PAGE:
Charles IIICa. 1765. Oil on canvas, 151.1 x 109 cm.
This image of King Charles III was paired with a portrait of his wife, Maria Amalia of Saxony (P2201), although the image of the queen was not painted in her presence. Instead, it was invented on the basis of other likenesses, as she died before the artist was able to paint her.
Mengs’s effigie of Charles III became the monarch’s official image and was therefore the object of various replicas. One such copy, of excellent quality and with some variants (P5011), must have been painted in 1774 on the occasion of the king’s founding of the Royal Order of Charles III, as he appears with the lion necklace and the insignia of the Immaculate Conception, as well as the blue and white sash of that corporation. The portrait of Charles III was twice engraved by Manuel Salvador Carmona in 1783, and also by Rafael Morghen for the Guía de forasteros.
The king appears in armor and regal robes, standing out against a palatial indoor background with curtains and a wide pilaster on a pedestal. His left hand transmits an imperative gesture while his right holds his command baton. The insignias of three monarchical military orders -the Golden Fleece and the medals of the orders of the Saint-Esprit of France and of Saint Gennaro of Naples- are visible on his chest. The broad cummerbund at his waist and the sword, whose hilt is visible at his side, complete an image in which military elements are integrated into a courtly conception.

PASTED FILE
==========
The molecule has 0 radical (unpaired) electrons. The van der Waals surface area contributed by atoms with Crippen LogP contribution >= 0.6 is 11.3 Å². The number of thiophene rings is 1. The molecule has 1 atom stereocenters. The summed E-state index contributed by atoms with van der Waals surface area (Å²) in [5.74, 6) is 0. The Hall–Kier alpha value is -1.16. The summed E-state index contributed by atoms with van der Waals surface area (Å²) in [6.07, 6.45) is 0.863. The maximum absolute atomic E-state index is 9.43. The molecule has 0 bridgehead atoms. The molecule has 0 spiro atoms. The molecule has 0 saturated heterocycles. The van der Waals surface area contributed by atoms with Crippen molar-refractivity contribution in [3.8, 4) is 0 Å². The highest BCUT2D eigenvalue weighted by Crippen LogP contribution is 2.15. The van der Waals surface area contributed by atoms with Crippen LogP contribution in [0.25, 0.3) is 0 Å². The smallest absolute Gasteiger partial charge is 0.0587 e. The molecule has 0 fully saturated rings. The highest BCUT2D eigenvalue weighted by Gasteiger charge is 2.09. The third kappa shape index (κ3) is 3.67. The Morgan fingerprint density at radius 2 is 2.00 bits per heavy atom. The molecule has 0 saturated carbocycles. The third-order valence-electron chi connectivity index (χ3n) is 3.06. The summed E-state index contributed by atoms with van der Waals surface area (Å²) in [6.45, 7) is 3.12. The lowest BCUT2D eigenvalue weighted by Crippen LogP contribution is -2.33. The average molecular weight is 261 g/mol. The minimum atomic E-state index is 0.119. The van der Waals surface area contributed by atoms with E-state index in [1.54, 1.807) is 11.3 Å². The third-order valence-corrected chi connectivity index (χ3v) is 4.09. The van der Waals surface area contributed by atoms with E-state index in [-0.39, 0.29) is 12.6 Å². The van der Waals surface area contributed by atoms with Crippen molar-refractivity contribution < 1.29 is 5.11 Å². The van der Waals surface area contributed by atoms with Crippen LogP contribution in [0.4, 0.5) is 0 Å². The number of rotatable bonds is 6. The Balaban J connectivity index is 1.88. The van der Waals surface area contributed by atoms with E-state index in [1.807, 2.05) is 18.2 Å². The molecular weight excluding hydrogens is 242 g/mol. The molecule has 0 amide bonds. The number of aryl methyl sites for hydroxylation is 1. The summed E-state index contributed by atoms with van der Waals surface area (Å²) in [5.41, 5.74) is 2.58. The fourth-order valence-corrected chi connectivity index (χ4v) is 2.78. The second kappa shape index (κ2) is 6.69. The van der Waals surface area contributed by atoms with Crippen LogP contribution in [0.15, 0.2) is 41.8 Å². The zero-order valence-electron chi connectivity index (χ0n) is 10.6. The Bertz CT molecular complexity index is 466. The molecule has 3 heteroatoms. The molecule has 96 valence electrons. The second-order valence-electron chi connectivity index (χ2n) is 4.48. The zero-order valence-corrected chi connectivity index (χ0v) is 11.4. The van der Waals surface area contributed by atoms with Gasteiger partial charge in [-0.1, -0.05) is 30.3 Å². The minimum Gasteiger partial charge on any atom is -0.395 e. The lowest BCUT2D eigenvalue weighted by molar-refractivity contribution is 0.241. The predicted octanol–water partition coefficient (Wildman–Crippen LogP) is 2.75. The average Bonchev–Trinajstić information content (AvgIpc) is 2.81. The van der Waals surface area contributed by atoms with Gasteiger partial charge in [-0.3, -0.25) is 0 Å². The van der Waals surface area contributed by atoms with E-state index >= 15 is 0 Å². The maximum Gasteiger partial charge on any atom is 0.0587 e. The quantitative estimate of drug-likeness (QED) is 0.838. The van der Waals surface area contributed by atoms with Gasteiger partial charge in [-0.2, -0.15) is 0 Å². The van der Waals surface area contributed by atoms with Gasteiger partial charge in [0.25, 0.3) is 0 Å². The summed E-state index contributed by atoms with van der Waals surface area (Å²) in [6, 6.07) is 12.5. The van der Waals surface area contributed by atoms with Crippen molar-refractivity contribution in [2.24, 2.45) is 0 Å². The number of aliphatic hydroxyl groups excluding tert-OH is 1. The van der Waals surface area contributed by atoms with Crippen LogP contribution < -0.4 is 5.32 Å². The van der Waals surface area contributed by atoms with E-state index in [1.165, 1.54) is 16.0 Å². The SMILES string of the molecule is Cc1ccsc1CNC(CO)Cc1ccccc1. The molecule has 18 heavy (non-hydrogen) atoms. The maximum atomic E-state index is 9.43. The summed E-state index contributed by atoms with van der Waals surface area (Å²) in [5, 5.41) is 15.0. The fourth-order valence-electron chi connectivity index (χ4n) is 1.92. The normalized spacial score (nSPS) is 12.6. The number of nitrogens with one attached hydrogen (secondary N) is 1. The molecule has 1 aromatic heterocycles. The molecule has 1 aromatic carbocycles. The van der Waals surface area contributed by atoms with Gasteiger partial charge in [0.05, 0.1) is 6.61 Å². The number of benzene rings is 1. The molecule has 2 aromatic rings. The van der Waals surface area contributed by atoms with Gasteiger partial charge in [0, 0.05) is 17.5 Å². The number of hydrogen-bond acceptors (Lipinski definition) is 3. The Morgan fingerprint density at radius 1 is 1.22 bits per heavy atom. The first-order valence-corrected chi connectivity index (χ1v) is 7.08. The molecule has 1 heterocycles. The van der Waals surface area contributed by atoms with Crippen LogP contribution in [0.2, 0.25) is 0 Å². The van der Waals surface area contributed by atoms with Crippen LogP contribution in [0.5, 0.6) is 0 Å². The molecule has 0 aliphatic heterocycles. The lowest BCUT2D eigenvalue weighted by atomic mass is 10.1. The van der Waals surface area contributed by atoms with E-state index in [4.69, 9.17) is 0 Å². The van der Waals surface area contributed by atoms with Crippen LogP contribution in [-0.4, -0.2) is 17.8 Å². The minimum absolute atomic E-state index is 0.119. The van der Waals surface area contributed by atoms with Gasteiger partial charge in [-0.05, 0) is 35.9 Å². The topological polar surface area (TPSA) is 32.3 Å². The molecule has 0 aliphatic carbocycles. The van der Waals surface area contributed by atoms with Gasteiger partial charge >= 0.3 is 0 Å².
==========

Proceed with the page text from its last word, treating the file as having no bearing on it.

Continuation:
His face is severe but not haughty, reflecting the complacent character that Mengs brought to regal iconography in most of the commissions he carried out at the crown’s behest. In contrast to the rigidity of his portrait of Queen Maria Amalia of Saxony, the king is presented with a most pleasing naturalness and closeness, despite the logical decorum imposed by the solemnity of a monarchical image.
Replicas and successive interpretations of the royal likeness were intended to satisfy the demands of foreign courts and government centers throughout Spain’s vast empire, and there is a revealing document in this regard. In 1773, the Marquis of Grimaldi wrote to the Marquis of Montealegre: the empress of Russia has requested portraits of the King and of our lords, the Prince and Princess. Don Francisco Bayeu and Don Mariano Maella have been ordered to paint them, and it has been determined that the copies should be made by don Rafael Mengs. Consequently, besides their workshop aides, other artists from court circles -painters and engravers- participated as needed in the generation of replicas of the official model created by Mengs (Text extracted from Luna, J. J.: El Prado en el Ermitage, Museo Nacional del Prado, 2011, pp. 168-169).